Open Question

Wohler Associates Inc, a leading additive manufacturing consulting firm, estimates that in the long term, 3D printing may represent only 5% of total manufacturing worldwide [10]. What will limit 3D printing’s potential?

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[1] D’Aveni, R. (2015, November 16). The 3-D Printing Revolution. Retrieved from

[2] The perfect fit: Carbon adidas collaborate to upend athletic footwear. (n.d.). Retrieved from

[3] Cheng, A. (2018, May 23). How Adidas Plans To Bring 3D Printing To The Masses. Retrieved from

[4] Dillet, R. (2018, September 07). How Adidas and Carbon are changing the sneaker supply chain. Retrieved from

[5] If the Shoe Fits: 3D Printing and the Future of Manufacturing Footwear. (2017, May 25). Retrieved from

[6] Holweg, M. (2015, June 23). The Limits of 3D Printing. Retrieved from

[7] DLP vs SLA – 3D Printing Technologies Shootout. (2018, September 28). Retrieved from

[8] PwC. (2018, September 12). Five ways 3-D printing is changing manufacturing. Retrieved from

[9] Carbon M1 Review 2019 – Is This 3D Printer Worth The Money? (2018, October 27). Retrieved from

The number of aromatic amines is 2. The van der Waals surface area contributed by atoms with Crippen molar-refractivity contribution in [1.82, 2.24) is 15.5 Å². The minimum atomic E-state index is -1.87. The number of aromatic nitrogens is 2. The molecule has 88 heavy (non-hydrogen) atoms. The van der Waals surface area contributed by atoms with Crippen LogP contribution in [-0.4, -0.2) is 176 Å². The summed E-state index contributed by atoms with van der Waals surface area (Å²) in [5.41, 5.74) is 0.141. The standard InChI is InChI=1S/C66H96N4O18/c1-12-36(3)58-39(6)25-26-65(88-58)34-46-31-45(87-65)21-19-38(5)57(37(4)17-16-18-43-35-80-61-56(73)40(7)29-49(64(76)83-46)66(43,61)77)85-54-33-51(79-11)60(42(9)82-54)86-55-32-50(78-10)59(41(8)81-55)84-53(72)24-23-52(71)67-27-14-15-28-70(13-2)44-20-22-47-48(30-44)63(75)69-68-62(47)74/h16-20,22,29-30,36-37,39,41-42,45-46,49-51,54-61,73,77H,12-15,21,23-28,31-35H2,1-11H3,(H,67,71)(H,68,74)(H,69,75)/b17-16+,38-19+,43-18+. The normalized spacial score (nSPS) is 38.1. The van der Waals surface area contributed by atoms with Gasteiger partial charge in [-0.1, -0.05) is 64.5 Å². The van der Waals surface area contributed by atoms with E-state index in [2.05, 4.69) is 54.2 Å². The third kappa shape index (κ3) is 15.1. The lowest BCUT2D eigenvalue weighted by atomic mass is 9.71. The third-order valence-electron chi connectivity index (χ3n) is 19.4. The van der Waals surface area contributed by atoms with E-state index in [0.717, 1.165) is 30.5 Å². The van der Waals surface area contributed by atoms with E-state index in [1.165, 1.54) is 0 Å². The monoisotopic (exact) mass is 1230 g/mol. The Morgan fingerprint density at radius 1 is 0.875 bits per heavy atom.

[10] T.T. Wohlers and T. Caffrey, “Wholer Report 2015: 3D Printing and Additive Manufacturing State of the Industry Annual Worldwide Progress Report” (Fort Collins, Colorado Wohlers Associates, 2015)


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Student comments on Adidas Brings Customized Footwear to the Masses

  1. Very interesting post. I knew several companies were exploring the uses of additive manufacturing for prototyping, but I did not realize any were using it for finished goods. One thing I am curious about, which you did not touch on, is whether 3-D printed shoes last as long as regularly manufactured shoes. As a consumer, I would be weary about the quality of shoe you could 3-D print.